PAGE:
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Maple Syrup-Tap Sap & Boil, By Gary Howey

    Where we call home, Nebraska & South Dakota, where patriotism is important to us with agriculture leading the way, it is not uncommon to see John Deere and Case IH farming equipment working the fields and traveling down our roads.

  While the northeast, in the New England states, it is their beautiful fall foliage and of course Maple syrup.

  The main ingredient in Maple syrup is the sap of all varieties of Maple trees, trees I and other kids climbed on and made forts in, as I did in Watertown, S.D., The sugar, black, red, the silver maple and the box elder, which is a Maple tree. 

  In order to extract the sap, the trees need to be tapped and the sap needs to be boiled down, removing the water, which  can be a time consuming process, but the end-results are worth it, yielding one of Mother Nature’s sweetest gifts, Maple syrup.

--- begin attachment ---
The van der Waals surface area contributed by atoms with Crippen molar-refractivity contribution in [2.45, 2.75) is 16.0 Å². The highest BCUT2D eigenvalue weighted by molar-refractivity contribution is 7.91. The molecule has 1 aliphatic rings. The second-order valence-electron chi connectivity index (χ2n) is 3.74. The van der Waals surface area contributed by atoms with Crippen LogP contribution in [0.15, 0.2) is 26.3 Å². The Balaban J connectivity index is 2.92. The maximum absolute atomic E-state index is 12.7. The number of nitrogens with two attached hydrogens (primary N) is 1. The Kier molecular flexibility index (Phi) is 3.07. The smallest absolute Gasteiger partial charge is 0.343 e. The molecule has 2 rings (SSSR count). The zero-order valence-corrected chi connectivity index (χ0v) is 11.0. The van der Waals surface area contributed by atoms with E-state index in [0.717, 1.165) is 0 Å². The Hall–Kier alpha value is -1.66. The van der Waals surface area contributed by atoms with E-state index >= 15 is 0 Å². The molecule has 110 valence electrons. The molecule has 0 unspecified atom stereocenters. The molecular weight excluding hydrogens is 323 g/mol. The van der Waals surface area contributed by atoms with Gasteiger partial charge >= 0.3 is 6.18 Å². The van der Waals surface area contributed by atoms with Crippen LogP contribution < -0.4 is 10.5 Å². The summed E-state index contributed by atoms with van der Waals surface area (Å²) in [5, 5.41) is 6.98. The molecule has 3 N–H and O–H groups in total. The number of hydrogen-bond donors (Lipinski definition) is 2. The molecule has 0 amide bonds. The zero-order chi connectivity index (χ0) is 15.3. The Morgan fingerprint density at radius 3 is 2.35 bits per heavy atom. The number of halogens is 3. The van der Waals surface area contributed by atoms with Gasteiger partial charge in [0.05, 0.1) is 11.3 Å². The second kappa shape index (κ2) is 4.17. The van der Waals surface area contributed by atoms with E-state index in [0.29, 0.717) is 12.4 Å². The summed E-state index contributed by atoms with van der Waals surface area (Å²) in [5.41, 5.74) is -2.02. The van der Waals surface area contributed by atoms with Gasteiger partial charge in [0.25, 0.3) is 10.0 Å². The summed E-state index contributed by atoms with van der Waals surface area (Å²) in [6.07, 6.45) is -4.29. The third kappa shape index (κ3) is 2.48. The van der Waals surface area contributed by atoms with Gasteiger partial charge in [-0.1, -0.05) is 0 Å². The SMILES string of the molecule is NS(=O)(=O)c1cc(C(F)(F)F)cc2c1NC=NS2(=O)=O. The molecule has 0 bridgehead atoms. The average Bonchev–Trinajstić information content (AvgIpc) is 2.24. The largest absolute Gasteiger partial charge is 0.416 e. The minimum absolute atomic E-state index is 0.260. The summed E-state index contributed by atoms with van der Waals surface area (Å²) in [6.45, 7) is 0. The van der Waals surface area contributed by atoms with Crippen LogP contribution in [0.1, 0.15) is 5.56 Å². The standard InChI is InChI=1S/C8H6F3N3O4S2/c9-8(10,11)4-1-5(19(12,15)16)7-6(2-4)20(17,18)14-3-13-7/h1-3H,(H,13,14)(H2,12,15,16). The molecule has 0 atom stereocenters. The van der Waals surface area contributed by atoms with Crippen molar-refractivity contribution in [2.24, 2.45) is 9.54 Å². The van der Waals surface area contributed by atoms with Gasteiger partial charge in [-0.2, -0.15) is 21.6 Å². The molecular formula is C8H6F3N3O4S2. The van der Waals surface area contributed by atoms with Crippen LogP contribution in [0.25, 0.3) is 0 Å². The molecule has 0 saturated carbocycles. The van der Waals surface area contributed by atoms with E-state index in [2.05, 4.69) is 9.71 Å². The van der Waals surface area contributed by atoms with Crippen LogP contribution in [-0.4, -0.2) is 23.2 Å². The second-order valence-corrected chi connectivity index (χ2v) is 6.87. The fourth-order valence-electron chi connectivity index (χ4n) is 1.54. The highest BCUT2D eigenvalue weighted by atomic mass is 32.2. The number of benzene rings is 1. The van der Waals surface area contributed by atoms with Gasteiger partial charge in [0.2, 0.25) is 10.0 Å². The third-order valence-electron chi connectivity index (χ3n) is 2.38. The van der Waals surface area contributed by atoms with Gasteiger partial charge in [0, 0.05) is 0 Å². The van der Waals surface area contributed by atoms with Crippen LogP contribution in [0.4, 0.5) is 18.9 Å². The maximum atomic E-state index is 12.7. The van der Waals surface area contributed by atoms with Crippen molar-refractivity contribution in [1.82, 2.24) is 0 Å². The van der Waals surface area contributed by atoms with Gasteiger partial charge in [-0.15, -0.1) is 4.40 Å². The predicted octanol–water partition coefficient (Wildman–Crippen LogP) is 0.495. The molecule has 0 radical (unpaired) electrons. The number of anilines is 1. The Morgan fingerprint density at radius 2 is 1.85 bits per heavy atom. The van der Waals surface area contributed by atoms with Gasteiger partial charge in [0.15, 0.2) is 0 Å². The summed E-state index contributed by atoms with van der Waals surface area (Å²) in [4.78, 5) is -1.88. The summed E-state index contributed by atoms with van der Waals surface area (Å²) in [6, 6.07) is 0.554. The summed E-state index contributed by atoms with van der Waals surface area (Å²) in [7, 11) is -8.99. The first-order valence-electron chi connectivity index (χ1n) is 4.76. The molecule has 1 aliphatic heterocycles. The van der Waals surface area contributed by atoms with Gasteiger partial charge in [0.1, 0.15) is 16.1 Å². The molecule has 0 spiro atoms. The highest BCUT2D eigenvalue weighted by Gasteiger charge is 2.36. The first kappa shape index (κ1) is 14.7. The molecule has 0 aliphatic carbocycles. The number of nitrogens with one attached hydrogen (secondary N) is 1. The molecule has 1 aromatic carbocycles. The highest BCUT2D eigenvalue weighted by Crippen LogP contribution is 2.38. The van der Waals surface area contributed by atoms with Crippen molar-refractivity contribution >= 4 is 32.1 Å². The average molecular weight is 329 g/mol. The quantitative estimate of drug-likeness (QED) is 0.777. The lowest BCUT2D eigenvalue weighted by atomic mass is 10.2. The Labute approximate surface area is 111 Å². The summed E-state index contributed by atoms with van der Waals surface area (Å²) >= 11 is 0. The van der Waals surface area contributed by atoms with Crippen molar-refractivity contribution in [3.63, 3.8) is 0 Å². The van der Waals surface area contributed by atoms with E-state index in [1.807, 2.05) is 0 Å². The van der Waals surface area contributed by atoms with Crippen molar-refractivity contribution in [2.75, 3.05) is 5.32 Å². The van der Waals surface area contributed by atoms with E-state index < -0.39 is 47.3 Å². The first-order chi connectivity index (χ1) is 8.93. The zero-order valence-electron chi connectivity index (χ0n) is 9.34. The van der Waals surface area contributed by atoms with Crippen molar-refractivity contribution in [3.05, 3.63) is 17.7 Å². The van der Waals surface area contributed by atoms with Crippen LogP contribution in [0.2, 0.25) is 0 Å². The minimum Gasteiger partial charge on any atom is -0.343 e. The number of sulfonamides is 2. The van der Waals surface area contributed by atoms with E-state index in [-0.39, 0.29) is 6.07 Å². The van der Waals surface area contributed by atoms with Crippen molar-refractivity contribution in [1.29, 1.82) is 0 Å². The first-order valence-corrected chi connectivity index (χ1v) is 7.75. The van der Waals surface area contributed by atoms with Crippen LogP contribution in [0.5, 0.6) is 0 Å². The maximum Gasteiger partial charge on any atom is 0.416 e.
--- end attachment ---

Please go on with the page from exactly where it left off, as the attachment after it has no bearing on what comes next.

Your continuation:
The origin of making Maple syrup goes back in history a long ways with the American Indians the first to make the syrup; they eventually passed their knowledge onto the European immigrants who sailed to America, with Maple syrup made each spring since that time.

  Several years ago, I was asked if I though filming one of our Outdoorsmen Adventures television shows on making Maple syrup might be of interest to our viewers. The individual had been making syrup for several years, is one of the few tree tappers in my area.

  Unfortunately, last year before we had an opportunity to get together, we had both gotten busy and he had finished with the process.

  Then, just last week, good friend and Team Outdoorsmen Adventures member Bill Christensen, Hartington, Nebraska  mentioned he was going out to check the Maple trees he tapped this year, as the season was coming to an end  with the sap flow decreasing.

   Earlier in February, he tapped sixteen Maples, putting out collection buckets and since then had collected a large quantity of the sap from the trees.

  They say that any Maple will work when gathering sap to make Maple Syrup, including Silver, Sugar, Red as well as the Box Elder Maple. [Read more…]